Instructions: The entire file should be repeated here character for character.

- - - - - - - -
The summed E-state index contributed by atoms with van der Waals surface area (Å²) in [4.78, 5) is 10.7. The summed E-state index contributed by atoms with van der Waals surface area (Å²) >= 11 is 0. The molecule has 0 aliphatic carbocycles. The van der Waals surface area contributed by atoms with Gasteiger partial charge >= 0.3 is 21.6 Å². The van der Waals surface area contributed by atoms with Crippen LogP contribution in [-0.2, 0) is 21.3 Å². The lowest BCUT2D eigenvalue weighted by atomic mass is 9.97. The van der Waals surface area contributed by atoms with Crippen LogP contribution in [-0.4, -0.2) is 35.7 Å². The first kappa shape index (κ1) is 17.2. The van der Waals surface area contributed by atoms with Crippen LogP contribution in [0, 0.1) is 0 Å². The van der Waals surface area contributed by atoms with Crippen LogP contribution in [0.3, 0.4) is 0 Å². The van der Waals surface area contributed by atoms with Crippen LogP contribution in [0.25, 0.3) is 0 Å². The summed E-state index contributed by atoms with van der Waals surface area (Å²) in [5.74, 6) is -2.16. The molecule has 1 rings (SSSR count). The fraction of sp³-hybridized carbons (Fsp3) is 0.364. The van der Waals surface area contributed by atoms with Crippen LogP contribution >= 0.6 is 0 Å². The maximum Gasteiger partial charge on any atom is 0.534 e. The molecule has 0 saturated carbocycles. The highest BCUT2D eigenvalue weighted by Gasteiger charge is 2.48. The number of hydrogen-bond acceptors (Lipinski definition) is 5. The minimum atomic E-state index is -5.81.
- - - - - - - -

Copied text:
The summed E-state index contributed by atoms with van der Waals surface area (Å²) in [4.78, 5) is 10.7. The summed E-state index contributed by atoms with van der Waals surface area (Å²) >= 11 is 0. The molecule has 0 aliphatic carbocycles. The van der Waals surface area contributed by atoms with Gasteiger partial charge >= 0.3 is 21.6 Å². The van der Waals surface area contributed by atoms with Crippen LogP contribution in [-0.2, 0) is 21.3 Å². The lowest BCUT2D eigenvalue weighted by atomic mass is 9.97. The van der Waals surface area contributed by atoms with Crippen LogP contribution in [-0.4, -0.2) is 35.7 Å². The first kappa shape index (κ1) is 17.2. The van der Waals surface area contributed by atoms with Crippen LogP contribution in [0, 0.1) is 0 Å². The van der Waals surface area contributed by atoms with Crippen LogP contribution in [0.3, 0.4) is 0 Å². The van der Waals surface area contributed by atoms with Crippen LogP contribution in [0.25, 0.3) is 0 Å². The summed E-state index contributed by atoms with van der Waals surface area (Å²) in [5.74, 6) is -2.16. The molecule has 1 rings (SSSR count). The fraction of sp³-hybridized carbons (Fsp3) is 0.364. The van der Waals surface area contributed by atoms with Crippen LogP contribution >= 0.6 is 0 Å². The maximum Gasteiger partial charge on any atom is 0.534 e. The molecule has 0 saturated carbocycles. The highest BCUT2D eigenvalue weighted by Gasteiger charge is 2.48. The number of hydrogen-bond acceptors (Lipinski definition) is 5. The minimum atomic E-state index is -5.81.